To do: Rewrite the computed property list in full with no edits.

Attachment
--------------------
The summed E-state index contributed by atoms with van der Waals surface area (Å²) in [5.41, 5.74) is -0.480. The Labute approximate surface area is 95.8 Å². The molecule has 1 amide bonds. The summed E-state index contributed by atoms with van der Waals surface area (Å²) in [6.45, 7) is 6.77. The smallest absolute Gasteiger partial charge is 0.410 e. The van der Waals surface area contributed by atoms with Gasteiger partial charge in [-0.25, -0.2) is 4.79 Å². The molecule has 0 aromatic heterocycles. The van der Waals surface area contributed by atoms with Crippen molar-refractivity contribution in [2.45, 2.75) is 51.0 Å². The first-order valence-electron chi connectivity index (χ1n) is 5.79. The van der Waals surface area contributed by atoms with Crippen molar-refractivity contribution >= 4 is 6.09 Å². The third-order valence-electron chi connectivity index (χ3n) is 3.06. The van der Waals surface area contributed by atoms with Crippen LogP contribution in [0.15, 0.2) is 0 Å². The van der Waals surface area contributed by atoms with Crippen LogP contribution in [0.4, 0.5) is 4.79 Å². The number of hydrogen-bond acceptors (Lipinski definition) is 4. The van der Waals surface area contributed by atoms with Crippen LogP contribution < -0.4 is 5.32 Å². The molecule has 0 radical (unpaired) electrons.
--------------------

The summed E-state index contributed by atoms with van der Waals surface area (Å²) in [5.41, 5.74) is -0.480. The Labute approximate surface area is 95.8 Å². The molecule has 1 amide bonds. The summed E-state index contributed by atoms with van der Waals surface area (Å²) in [6.45, 7) is 6.77. The smallest absolute Gasteiger partial charge is 0.410 e. The van der Waals surface area contributed by atoms with Gasteiger partial charge in [-0.25, -0.2) is 4.79 Å². The molecule has 0 aromatic heterocycles. The van der Waals surface area contributed by atoms with Crippen molar-refractivity contribution in [2.45, 2.75) is 51.0 Å². The first-order valence-electron chi connectivity index (χ1n) is 5.79. The van der Waals surface area contributed by atoms with Crippen molar-refractivity contribution >= 4 is 6.09 Å². The third-order valence-electron chi connectivity index (χ3n) is 3.06. The van der Waals surface area contributed by atoms with Crippen LogP contribution in [0.15, 0.2) is 0 Å². The van der Waals surface area contributed by atoms with Crippen LogP contribution in [0.4, 0.5) is 4.79 Å². The number of hydrogen-bond acceptors (Lipinski definition) is 4. The van der Waals surface area contributed by atoms with Crippen LogP contribution < -0.4 is 5.32 Å². The molecule has 0 radical (unpaired) electrons.